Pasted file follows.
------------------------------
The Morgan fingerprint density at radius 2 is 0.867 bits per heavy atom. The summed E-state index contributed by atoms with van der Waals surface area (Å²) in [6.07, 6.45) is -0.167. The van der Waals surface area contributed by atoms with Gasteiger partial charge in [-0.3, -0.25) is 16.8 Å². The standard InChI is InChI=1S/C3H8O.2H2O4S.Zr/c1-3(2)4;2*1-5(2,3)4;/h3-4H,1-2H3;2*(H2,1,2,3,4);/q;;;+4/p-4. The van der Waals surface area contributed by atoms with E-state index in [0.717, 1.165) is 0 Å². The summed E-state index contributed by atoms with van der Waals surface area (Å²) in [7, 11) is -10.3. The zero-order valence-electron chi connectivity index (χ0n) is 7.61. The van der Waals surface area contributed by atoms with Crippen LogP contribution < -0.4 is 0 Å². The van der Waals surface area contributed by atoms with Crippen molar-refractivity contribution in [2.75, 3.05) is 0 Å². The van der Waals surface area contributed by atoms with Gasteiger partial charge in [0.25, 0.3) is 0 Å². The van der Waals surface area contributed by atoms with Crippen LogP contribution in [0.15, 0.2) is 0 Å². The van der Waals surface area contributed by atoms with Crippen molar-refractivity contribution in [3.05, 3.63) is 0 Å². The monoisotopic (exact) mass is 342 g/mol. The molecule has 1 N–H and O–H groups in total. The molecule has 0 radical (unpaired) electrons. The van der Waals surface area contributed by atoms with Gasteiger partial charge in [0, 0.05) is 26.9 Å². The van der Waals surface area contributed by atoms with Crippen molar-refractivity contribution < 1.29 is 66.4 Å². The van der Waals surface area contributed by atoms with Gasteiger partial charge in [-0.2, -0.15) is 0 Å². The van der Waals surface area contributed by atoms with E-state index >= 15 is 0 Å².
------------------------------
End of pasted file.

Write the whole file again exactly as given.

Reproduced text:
The Morgan fingerprint density at radius 2 is 0.867 bits per heavy atom. The summed E-state index contributed by atoms with van der Waals surface area (Å²) in [6.07, 6.45) is -0.167. The van der Waals surface area contributed by atoms with Gasteiger partial charge in [-0.3, -0.25) is 16.8 Å². The standard InChI is InChI=1S/C3H8O.2H2O4S.Zr/c1-3(2)4;2*1-5(2,3)4;/h3-4H,1-2H3;2*(H2,1,2,3,4);/q;;;+4/p-4. The van der Waals surface area contributed by atoms with E-state index in [0.717, 1.165) is 0 Å². The summed E-state index contributed by atoms with van der Waals surface area (Å²) in [7, 11) is -10.3. The zero-order valence-electron chi connectivity index (χ0n) is 7.61. The van der Waals surface area contributed by atoms with Crippen LogP contribution < -0.4 is 0 Å². The van der Waals surface area contributed by atoms with Crippen molar-refractivity contribution in [2.75, 3.05) is 0 Å². The van der Waals surface area contributed by atoms with Gasteiger partial charge in [0.25, 0.3) is 0 Å². The van der Waals surface area contributed by atoms with Crippen LogP contribution in [0.15, 0.2) is 0 Å². The van der Waals surface area contributed by atoms with Crippen molar-refractivity contribution in [3.05, 3.63) is 0 Å². The monoisotopic (exact) mass is 342 g/mol. The molecule has 1 N–H and O–H groups in total. The molecule has 0 radical (unpaired) electrons. The van der Waals surface area contributed by atoms with Gasteiger partial charge in [0, 0.05) is 26.9 Å². The van der Waals surface area contributed by atoms with Crippen molar-refractivity contribution < 1.29 is 66.4 Å². The van der Waals surface area contributed by atoms with Gasteiger partial charge in [-0.2, -0.15) is 0 Å². The van der Waals surface area contributed by atoms with E-state index >= 15 is 0 Å².